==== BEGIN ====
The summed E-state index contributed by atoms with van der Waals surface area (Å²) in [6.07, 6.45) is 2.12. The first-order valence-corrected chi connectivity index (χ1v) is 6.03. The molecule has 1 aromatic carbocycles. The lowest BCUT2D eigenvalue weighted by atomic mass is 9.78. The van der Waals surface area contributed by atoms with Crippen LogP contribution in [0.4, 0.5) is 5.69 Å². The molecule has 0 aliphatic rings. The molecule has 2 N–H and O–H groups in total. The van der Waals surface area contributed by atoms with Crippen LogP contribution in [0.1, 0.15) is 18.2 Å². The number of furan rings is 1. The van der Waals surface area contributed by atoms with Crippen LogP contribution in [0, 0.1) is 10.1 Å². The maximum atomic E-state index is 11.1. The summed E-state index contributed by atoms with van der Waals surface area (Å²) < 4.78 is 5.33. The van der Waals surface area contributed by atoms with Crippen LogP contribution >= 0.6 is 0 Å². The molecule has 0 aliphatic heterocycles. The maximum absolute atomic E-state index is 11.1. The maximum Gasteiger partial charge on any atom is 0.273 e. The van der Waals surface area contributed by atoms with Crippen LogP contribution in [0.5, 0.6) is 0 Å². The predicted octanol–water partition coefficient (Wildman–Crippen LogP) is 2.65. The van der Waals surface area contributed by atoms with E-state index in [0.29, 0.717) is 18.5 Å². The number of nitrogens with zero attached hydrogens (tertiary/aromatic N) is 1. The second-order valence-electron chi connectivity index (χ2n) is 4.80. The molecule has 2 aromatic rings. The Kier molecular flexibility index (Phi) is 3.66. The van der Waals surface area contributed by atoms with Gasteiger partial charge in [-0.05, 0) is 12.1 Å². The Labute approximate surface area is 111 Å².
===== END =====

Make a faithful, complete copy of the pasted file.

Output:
The summed E-state index contributed by atoms with van der Waals surface area (Å²) in [6.07, 6.45) is 2.12. The first-order valence-corrected chi connectivity index (χ1v) is 6.03. The molecule has 1 aromatic carbocycles. The lowest BCUT2D eigenvalue weighted by atomic mass is 9.78. The van der Waals surface area contributed by atoms with Crippen LogP contribution in [0.4, 0.5) is 5.69 Å². The molecule has 0 aliphatic rings. The molecule has 2 N–H and O–H groups in total. The van der Waals surface area contributed by atoms with Crippen LogP contribution in [0.1, 0.15) is 18.2 Å². The number of furan rings is 1. The van der Waals surface area contributed by atoms with Crippen LogP contribution in [0, 0.1) is 10.1 Å². The maximum atomic E-state index is 11.1. The summed E-state index contributed by atoms with van der Waals surface area (Å²) < 4.78 is 5.33. The van der Waals surface area contributed by atoms with Crippen LogP contribution >= 0.6 is 0 Å². The molecule has 0 aliphatic heterocycles. The maximum absolute atomic E-state index is 11.1. The maximum Gasteiger partial charge on any atom is 0.273 e. The van der Waals surface area contributed by atoms with Crippen LogP contribution in [0.5, 0.6) is 0 Å². The predicted octanol–water partition coefficient (Wildman–Crippen LogP) is 2.65. The van der Waals surface area contributed by atoms with E-state index in [0.29, 0.717) is 18.5 Å². The number of nitrogens with zero attached hydrogens (tertiary/aromatic N) is 1. The second-order valence-electron chi connectivity index (χ2n) is 4.80. The molecule has 2 aromatic rings. The Kier molecular flexibility index (Phi) is 3.66. The van der Waals surface area contributed by atoms with Gasteiger partial charge in [-0.05, 0) is 12.1 Å². The Labute approximate surface area is 111 Å².